Honey bees have gotten a lot of press lately. Don’t get me wrong, this isn’t a complaint. I think that learning about their plight has led to a concerted effort by many to help them out.
However, while we hear a lot about the honey bee, we don’t hear much about their vitally important cousin, the wild bee. Unlike wasps, that have developed a taste for whatever we have on our barbeques and can be quite demanding about getting their share, wild bees are gentle creatures. They collect nectar and pollen from flowers, just like honey bees, but they don’t produce any honey.
Except for bumblebees, wild bees don’t live in hives. Rather, they’re solitary. Each female will build her own nest. Most of them are ground nesters, such as the mining bee and the digging bee. They build their nests under leaves and rocks or in sandy soil. The rest are cavity nesters, which include mason, leafcutter and carpenter bees. These bees burrow into hollow stems, holes in wood and even between bricks.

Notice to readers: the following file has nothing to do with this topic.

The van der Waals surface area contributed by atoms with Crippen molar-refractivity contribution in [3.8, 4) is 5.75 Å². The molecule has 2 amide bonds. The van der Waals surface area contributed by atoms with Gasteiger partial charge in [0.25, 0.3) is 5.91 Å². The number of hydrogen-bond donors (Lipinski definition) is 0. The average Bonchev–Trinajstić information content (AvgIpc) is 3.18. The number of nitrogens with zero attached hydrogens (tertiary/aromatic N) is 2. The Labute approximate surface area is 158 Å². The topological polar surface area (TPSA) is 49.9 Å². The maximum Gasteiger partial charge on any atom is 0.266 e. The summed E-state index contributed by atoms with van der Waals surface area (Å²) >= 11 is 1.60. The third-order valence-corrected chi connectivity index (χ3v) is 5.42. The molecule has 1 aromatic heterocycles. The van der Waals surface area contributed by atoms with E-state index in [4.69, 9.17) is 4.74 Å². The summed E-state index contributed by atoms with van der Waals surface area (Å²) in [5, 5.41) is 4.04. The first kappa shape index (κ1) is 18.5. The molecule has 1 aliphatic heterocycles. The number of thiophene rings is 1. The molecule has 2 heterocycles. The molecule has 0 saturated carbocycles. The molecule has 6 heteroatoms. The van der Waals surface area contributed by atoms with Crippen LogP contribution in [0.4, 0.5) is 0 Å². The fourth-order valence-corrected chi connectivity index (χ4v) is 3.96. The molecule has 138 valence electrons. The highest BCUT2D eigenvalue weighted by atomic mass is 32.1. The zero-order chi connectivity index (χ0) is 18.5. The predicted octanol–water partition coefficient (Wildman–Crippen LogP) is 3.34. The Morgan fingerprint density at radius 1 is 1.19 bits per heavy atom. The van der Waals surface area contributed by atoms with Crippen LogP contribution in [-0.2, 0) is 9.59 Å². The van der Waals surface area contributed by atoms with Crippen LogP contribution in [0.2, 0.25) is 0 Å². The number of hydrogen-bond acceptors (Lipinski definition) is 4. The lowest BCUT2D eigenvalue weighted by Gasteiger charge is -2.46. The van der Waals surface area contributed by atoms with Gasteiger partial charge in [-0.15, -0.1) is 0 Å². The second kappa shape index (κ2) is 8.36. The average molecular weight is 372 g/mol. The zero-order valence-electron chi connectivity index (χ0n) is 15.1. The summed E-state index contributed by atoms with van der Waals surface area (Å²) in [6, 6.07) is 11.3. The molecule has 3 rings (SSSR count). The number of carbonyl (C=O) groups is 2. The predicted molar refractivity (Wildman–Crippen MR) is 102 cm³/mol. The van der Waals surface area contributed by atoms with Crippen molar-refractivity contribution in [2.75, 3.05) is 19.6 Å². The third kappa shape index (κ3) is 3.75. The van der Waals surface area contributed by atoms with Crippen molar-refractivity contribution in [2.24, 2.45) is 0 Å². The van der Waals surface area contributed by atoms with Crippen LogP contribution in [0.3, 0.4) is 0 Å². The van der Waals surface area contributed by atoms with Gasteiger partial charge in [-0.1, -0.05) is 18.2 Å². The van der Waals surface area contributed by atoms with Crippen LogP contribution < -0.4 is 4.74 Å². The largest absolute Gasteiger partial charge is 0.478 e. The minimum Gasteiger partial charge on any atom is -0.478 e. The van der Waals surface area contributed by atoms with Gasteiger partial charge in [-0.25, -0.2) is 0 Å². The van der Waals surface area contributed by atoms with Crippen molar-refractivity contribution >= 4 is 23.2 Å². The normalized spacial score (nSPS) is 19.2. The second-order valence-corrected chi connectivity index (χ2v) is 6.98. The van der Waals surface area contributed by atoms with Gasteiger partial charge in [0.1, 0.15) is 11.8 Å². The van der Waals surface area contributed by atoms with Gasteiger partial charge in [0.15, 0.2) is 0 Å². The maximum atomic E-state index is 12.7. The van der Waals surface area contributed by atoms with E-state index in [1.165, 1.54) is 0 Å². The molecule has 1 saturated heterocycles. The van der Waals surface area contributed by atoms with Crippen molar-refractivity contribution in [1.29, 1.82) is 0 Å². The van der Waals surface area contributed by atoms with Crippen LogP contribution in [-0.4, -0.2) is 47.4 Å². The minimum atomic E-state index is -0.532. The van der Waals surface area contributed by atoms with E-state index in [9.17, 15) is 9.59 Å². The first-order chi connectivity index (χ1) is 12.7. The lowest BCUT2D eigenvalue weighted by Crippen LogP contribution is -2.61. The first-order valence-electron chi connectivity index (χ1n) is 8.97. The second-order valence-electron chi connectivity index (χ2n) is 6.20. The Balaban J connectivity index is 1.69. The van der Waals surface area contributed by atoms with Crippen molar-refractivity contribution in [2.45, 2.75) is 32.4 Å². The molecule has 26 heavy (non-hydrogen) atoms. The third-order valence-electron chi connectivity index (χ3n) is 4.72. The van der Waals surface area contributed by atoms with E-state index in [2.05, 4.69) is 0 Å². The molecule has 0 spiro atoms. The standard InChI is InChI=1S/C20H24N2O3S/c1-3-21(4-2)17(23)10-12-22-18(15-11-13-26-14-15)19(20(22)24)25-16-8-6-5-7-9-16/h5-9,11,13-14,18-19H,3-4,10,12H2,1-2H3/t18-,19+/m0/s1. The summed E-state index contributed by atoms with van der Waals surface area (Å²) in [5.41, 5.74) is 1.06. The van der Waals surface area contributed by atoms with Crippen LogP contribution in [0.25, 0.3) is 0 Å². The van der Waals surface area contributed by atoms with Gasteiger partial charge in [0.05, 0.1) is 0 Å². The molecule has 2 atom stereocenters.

One of the reasons why wild bees are important is that they can be better pollinators than domesticated honey bees. Some are two to three times more efficient and some, like the superstar mason bee, can be up to 80 times more effective at pollination than honey bees are.
You may be wondering why this matters. Well, it’s important because wild bees are facing similar declines in population to honey bees. Threats range from exposure to pesticides and herbicides, loss of habitat, disease and to a changing climate.
Since wild bees don’t live in hives, we can show them some love by making small changes to the way we manage our gardens and green spaces. For example, you can create a wild bee sanctuary in your yard or garden by leaving a sunny patch of bare soil for ground nesters. Add some porous stems, sticks and decaying wood logs for cavity nesters. Just be sure to leave the area undisturbed throughout the winter.
Cities are the perfect haven for wild bees. In order to help them, we need to create vibrant gardens and naturalized green spaces with a variety of wildflowers that bloom from spring to fall. If we create more spaces for them, their populations can be increased and that’s a good thing.
Adapted from an article that appeared on David Suzuki’s site.